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Published: 2005/01/21
by Mike Greenhaus

The Benevento/Russo Duo Featuring Mike Gordon, BB Kings Blues Club, New York, NY- 1/1

The ticket-stub read "The Benevento/Russo Duo Featuring Mike Gordon." But, in retrospect, the more hierarchical Gordon, Russo and Benevento or, simply, G.R.A.B, as some tapers have tagged this trio, seem like more appropriate ways to describe 2004's unofficial encore.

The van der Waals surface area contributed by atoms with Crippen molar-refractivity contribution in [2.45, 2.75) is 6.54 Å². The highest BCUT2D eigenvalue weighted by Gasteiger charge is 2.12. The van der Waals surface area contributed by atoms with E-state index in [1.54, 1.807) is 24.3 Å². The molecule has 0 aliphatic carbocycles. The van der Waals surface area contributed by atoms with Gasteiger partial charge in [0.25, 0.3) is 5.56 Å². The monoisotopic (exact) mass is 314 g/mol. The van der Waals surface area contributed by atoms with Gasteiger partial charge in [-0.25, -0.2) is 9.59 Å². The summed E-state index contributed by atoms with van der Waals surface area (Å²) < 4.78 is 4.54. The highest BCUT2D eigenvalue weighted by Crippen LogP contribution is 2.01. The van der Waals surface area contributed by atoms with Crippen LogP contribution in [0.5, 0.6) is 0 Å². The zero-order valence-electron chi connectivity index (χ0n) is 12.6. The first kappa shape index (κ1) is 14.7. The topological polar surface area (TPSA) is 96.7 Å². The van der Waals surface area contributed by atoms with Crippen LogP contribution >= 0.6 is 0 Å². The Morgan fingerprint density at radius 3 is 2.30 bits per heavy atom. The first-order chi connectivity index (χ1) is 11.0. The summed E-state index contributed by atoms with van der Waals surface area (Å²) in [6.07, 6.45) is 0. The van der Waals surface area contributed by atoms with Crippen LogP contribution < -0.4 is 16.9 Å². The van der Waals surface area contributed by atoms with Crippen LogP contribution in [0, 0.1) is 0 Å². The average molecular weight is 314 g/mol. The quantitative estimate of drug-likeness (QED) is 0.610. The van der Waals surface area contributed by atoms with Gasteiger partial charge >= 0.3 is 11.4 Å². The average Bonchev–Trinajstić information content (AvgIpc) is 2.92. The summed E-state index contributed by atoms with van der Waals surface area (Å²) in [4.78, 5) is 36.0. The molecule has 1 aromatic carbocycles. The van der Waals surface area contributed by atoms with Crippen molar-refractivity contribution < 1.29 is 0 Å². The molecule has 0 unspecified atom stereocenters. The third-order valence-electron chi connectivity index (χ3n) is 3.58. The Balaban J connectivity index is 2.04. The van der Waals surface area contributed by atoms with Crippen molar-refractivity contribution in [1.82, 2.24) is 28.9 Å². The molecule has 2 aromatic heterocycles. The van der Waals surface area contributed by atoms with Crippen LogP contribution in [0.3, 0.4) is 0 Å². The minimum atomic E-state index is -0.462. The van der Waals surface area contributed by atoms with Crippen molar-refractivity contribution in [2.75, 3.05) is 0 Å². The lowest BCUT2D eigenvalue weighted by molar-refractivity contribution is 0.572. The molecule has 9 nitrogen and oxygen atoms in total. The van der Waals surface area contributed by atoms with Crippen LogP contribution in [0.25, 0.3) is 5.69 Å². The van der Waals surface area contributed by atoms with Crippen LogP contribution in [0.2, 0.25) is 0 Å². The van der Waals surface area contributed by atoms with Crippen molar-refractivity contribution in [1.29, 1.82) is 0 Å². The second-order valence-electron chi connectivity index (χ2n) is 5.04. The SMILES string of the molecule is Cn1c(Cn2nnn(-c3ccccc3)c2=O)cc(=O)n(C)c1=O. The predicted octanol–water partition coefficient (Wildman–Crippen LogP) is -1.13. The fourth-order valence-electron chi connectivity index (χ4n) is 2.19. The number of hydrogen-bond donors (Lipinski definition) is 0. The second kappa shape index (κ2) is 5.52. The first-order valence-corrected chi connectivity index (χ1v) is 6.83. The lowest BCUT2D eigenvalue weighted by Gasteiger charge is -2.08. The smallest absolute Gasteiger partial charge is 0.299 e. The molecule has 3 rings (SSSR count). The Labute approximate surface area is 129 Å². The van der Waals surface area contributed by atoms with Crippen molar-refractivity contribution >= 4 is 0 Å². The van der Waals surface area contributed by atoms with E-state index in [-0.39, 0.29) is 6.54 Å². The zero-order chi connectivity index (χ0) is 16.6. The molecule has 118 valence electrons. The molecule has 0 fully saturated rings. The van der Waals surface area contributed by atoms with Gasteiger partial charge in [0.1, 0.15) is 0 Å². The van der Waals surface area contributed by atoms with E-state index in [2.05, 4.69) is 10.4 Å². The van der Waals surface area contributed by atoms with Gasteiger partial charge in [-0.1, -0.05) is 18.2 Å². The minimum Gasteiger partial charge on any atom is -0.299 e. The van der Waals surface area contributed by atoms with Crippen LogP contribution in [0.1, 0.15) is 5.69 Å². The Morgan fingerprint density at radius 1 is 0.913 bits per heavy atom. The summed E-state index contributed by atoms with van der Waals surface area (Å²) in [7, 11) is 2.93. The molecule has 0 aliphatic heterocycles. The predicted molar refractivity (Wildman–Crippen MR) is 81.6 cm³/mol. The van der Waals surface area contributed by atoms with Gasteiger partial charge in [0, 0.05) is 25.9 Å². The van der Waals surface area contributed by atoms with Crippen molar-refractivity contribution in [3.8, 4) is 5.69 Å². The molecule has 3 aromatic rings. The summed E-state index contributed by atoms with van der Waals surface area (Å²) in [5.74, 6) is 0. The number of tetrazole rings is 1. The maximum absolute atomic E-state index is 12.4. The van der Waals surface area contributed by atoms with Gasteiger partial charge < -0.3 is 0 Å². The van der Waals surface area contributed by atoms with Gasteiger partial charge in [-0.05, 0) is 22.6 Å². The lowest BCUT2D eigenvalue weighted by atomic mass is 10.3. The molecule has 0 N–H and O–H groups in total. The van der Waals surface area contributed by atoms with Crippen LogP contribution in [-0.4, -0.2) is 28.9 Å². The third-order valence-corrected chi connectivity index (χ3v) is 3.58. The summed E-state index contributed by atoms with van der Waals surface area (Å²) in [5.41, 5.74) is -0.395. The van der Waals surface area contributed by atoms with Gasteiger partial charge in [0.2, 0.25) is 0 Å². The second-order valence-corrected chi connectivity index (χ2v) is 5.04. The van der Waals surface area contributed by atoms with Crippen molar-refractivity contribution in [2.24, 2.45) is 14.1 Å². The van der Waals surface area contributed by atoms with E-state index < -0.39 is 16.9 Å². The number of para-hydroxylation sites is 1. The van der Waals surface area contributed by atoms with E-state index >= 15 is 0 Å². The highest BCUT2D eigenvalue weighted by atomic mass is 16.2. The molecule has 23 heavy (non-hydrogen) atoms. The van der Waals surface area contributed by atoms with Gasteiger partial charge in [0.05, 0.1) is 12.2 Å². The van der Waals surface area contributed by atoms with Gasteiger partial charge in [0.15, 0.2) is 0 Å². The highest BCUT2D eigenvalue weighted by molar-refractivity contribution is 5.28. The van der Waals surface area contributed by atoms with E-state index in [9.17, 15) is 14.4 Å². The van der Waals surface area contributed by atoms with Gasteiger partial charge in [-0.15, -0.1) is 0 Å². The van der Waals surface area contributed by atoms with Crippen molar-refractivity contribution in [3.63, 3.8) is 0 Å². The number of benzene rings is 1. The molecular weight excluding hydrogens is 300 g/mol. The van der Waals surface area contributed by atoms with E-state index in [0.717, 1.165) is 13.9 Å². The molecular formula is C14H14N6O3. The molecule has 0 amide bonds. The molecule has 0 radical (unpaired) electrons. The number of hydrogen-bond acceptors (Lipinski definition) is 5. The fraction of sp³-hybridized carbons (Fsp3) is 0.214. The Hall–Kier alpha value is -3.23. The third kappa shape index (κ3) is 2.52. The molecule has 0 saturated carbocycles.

A musical grab-bag of sorts, The Benevento/Russo Duo's late-night New Years performance served as both a culmination and a new beginning. Sometime during Phish's two-year hiatus, Mike Gordon relocated to Manhattan, immediately immersing himself in New York's burgeoning downtown music scene. Joining a three-dimensional crowd, which forms the fabric of New York's artistic community, Gordon quickly deconstructed his rock-star persona, sometimes filling the role of performer, more often fading into an audience already filled with eccentric pseudo-celebrities. And, by the time Phish parted ways last August, Gordon's whitening fro seemed to fit more comfortablely on the Knitting Factory's blurred sidelines than on Coventry's festival-size stage.